1. Activate students’ prior knowledge about waves.
Ask students if they’ve ever seen, felt, or made a wave. Have them share their experiences. Ask: Where can you find waves? Encourage students to think beyond the ocean with answers such as a lake, puddle, pool, sink, bathtub, and more. Write their responses on the board.
2. Figure out where in the world waves are.
Show students the map of the world and a globe. Ask them to identify the areas that are covered with water. Students should be able to point out oceans and lakes. As students identify each area, ask: Is the water’s surface flat? Does it have waves? Make sure they understand that waves are found in bodies of water of all sizes. Tell students that, in oceans, they can find waves all the way across the ocean—not just at beaches.
3. Show students photographs of ocean waves.
Show students the photographs and ask students to compare and contrast the waves. Ask: How are these the same? How are they different? Students should point out differences such as size, height, and length. If needed, prompt students with the following questions: Which is biggest? Which is tallest? Which is longest? Have them point to the correct photographs. Ask: What do you think causes waves? Point out how choppy the waves in one of the photographs looks and challenge students to figure out why. (wind) Tell students that other things affect waves, too.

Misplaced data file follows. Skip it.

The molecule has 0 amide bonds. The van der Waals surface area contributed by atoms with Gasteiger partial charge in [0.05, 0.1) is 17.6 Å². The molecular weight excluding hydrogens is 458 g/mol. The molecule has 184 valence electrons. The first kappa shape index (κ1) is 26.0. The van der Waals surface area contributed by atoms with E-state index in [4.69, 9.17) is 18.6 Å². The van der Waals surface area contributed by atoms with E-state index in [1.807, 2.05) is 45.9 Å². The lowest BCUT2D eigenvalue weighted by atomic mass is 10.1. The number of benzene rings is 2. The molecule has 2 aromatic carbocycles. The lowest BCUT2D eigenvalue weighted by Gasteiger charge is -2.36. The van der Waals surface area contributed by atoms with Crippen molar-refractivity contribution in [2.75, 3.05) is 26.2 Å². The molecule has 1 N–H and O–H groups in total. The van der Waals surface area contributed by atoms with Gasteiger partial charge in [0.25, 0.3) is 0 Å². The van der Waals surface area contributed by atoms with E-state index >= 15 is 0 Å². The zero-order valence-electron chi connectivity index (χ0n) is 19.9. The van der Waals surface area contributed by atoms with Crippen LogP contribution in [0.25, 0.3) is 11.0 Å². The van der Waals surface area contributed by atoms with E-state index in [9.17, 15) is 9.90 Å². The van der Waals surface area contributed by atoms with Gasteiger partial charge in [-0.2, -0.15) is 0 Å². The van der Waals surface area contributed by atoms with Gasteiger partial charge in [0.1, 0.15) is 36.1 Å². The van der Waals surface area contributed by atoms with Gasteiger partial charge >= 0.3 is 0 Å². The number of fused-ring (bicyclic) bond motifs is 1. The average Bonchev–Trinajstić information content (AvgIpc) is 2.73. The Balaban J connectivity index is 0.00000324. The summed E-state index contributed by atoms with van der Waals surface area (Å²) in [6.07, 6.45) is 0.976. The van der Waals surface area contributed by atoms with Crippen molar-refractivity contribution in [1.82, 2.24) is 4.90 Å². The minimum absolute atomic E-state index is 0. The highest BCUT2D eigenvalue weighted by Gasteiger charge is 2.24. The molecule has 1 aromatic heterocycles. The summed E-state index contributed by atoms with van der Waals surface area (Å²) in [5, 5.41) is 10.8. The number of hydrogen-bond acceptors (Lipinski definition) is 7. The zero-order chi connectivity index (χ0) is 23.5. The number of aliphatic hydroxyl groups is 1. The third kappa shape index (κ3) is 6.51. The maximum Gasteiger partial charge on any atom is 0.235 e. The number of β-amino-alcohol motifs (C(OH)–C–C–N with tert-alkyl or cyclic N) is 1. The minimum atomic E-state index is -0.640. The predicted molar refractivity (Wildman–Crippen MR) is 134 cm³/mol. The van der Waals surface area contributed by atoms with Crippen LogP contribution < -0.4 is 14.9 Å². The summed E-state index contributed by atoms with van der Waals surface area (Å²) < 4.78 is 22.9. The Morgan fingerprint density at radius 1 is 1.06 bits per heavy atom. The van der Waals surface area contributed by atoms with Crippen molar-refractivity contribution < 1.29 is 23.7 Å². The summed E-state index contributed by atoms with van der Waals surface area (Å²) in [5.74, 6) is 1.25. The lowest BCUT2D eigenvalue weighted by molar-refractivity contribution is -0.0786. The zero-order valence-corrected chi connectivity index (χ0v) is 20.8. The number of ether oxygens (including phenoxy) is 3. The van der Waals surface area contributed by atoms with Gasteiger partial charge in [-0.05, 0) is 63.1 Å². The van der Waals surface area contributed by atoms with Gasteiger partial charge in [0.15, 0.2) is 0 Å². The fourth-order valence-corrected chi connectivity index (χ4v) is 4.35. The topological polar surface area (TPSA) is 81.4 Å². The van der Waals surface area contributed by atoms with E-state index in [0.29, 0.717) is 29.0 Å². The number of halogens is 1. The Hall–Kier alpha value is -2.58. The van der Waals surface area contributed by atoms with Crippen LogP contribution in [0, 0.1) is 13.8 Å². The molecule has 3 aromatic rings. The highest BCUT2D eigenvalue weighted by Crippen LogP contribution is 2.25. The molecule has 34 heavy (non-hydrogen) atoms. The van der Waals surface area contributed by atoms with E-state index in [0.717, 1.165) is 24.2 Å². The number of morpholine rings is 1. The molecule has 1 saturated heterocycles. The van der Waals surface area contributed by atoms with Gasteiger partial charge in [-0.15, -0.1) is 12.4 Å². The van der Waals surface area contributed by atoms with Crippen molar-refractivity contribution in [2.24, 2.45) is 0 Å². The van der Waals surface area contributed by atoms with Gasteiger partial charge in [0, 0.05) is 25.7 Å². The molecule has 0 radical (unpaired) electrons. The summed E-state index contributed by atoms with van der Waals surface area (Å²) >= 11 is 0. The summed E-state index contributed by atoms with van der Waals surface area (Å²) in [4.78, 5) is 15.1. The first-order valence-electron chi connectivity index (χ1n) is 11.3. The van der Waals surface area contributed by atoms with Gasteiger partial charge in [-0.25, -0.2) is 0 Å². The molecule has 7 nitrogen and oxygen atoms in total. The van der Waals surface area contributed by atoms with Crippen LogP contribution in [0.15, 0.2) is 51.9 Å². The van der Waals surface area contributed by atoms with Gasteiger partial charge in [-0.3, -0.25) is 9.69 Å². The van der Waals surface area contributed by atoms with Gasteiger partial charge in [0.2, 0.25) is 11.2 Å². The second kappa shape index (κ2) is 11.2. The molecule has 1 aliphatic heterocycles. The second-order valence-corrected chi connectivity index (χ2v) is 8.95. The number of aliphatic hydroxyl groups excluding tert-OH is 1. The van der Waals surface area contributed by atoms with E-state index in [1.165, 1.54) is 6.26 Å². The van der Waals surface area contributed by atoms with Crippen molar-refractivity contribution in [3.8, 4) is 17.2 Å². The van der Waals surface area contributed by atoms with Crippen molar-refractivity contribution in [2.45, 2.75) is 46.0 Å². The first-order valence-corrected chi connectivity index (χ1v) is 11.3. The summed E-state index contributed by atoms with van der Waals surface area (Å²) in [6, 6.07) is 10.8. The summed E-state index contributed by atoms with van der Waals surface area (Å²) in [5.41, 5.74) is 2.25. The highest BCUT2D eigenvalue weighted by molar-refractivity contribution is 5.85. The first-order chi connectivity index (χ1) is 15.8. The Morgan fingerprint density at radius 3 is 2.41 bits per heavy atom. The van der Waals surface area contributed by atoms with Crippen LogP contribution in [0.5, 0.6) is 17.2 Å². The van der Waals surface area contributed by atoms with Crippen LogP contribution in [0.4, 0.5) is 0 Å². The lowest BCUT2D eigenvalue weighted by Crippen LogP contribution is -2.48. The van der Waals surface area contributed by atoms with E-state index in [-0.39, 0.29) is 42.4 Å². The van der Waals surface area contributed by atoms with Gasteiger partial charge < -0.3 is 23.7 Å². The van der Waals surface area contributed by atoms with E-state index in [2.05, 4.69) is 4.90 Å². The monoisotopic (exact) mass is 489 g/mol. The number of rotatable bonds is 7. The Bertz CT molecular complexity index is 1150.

4. Demonstrate how waves move.
Gather students around a pan of water. Tilt the pan in different directions and disturb the water in other ways to demonstrate how waves of different sizes are formed. Put a cork in the pan to represent a boat on the ocean. Ask students to describe how the cork moves as the waves change size.
Subjects & Disciplines
- Earth Science
- describe their personal experiences with waves
- identify bodies of water that have waves on a world map and a globe
- compare and contrast waves in photographs
- describe how waves move
- Hands-on learning
- Visual instruction
This activity targets the following skills:
Critical Thinking Skills
- Geographic Skills
What You’ll Need
Materials You Provide
- Large pan
The resources are also available at the top of the page.
- Internet Access: Optional
- Tech Setup: 1 computer per classroom, Projector
- Large-group instruction
Waves are the movement of water. Seeing how waves move helps you to see patterns.
Term Part of Speech Definition Encyclopedic Entry wave Noun
moving swell on the surface of water.